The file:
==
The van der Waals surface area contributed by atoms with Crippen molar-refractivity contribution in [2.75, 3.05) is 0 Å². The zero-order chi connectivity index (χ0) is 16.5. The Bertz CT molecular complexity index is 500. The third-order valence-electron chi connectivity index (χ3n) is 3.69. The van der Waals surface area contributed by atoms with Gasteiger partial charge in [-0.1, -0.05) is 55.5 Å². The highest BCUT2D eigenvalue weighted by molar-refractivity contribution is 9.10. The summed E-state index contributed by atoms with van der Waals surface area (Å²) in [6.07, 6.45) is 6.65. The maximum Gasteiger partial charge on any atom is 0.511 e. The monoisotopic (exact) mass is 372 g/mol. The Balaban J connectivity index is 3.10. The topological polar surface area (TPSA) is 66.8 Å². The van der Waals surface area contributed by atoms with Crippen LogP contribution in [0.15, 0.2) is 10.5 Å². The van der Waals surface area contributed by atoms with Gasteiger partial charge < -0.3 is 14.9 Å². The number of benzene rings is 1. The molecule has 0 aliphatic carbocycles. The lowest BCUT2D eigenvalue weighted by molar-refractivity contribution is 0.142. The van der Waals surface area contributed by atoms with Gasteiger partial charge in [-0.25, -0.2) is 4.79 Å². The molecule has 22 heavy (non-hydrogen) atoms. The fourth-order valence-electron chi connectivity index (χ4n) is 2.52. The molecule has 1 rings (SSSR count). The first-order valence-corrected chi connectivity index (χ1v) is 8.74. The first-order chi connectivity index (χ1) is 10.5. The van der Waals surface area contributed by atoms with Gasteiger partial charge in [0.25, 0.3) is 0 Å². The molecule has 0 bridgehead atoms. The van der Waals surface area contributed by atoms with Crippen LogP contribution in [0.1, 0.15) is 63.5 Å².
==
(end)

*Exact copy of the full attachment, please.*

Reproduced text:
The van der Waals surface area contributed by atoms with Crippen molar-refractivity contribution in [2.75, 3.05) is 0 Å². The zero-order chi connectivity index (χ0) is 16.5. The Bertz CT molecular complexity index is 500. The third-order valence-electron chi connectivity index (χ3n) is 3.69. The van der Waals surface area contributed by atoms with Gasteiger partial charge in [-0.1, -0.05) is 55.5 Å². The highest BCUT2D eigenvalue weighted by molar-refractivity contribution is 9.10. The summed E-state index contributed by atoms with van der Waals surface area (Å²) in [6.07, 6.45) is 6.65. The maximum Gasteiger partial charge on any atom is 0.511 e. The monoisotopic (exact) mass is 372 g/mol. The Balaban J connectivity index is 3.10. The topological polar surface area (TPSA) is 66.8 Å². The van der Waals surface area contributed by atoms with Crippen LogP contribution in [0.15, 0.2) is 10.5 Å². The van der Waals surface area contributed by atoms with Gasteiger partial charge < -0.3 is 14.9 Å². The number of benzene rings is 1. The molecule has 0 aliphatic carbocycles. The lowest BCUT2D eigenvalue weighted by molar-refractivity contribution is 0.142. The van der Waals surface area contributed by atoms with Gasteiger partial charge in [-0.25, -0.2) is 4.79 Å². The molecule has 22 heavy (non-hydrogen) atoms. The fourth-order valence-electron chi connectivity index (χ4n) is 2.52. The molecule has 1 rings (SSSR count). The first-order valence-corrected chi connectivity index (χ1v) is 8.74. The first-order chi connectivity index (χ1) is 10.5. The van der Waals surface area contributed by atoms with Gasteiger partial charge in [0.25, 0.3) is 0 Å². The molecule has 0 bridgehead atoms. The van der Waals surface area contributed by atoms with Crippen LogP contribution in [0.1, 0.15) is 63.5 Å².